Jamia Millia Islamia University’s decision to provide “legal assistance” to two of its students, Mohammad Shakil and Zia-ur-Rehman, picked up in connection with the serial blasts in Delhi has, as can be expected, stirred up the usual tsunami in the tea cup. On the one hand, the pseudo-nationalists are frothing at the mouth at the sight of a State-funded institution rushing to ensure the “well being” of “terror suspects”. And, on the other hand, the pseudo-secularists insist that they are taking the only course available before civilised human beings: of treating all suspects as innocent until proven guilty.
Questions: Certainly, the University is a centre of education and the students who come there to study have no business associating themselves with terror groups. But are the two students necessarily guilty because they have been arrested? Given the horrific record of the police and the Central Bureau of Investigation in a case like the Aarushi-Hemraj double murder, can sanctity be automatically attached to the claims of the Delhi police about the extent of involvement of the Jamia students?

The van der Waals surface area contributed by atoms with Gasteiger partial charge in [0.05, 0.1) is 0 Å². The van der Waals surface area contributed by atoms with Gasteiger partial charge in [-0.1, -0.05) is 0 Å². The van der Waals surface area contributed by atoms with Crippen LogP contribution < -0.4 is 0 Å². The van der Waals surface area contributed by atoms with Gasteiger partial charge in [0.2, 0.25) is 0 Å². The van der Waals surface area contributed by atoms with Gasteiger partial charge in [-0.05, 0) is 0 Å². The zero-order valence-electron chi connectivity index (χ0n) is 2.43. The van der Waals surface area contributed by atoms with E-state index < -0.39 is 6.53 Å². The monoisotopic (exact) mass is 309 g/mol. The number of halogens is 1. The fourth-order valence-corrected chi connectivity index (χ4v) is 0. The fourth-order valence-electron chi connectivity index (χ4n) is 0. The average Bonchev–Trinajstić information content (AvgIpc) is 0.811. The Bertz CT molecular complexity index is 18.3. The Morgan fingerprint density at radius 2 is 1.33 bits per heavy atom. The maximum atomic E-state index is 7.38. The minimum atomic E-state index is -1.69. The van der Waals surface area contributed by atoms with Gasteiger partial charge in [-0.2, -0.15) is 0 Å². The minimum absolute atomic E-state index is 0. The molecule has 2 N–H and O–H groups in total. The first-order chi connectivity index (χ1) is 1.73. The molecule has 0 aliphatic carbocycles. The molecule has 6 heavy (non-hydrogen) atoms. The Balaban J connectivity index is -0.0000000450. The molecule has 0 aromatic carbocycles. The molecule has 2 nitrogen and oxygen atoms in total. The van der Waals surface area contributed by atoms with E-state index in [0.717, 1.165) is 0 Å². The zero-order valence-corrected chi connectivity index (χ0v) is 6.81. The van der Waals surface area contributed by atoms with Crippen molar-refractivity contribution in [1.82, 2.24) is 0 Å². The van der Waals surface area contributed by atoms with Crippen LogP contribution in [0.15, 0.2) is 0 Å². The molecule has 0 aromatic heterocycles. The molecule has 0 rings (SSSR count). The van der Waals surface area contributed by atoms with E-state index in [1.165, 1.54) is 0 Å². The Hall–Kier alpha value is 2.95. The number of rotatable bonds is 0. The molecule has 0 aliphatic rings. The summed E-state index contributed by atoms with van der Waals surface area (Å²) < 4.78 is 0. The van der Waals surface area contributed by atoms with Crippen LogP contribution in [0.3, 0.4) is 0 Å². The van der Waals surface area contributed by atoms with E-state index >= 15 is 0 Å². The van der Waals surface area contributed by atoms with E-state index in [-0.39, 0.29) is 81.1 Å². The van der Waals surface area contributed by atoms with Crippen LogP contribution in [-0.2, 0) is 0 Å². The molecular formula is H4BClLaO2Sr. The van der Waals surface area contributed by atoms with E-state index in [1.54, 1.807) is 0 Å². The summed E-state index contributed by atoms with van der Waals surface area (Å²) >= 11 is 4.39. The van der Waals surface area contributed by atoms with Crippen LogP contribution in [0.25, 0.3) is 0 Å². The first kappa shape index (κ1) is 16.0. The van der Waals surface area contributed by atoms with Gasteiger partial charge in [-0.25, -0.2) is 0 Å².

Does UGC-funded Jamia Millia provide such “legal assistance” on tax-payers’ funds to students regularly, or is this a special case? If so, why? Is a University in the best traditions of humanism wrong in providing assistance to poor students who may be unfairly stigmatised? Do financially handicapped students have no right to justice just because a lynch mob sees them as guilty? And, above all, does our thirst for “tough laws” on terror imply we throw out the most fundamental rights of citizens?
Or, have we learnt no lessons at all from the extraordinary case of Dr Mohammed Haneef?
Also read: Where has our tolerance and compassion gone?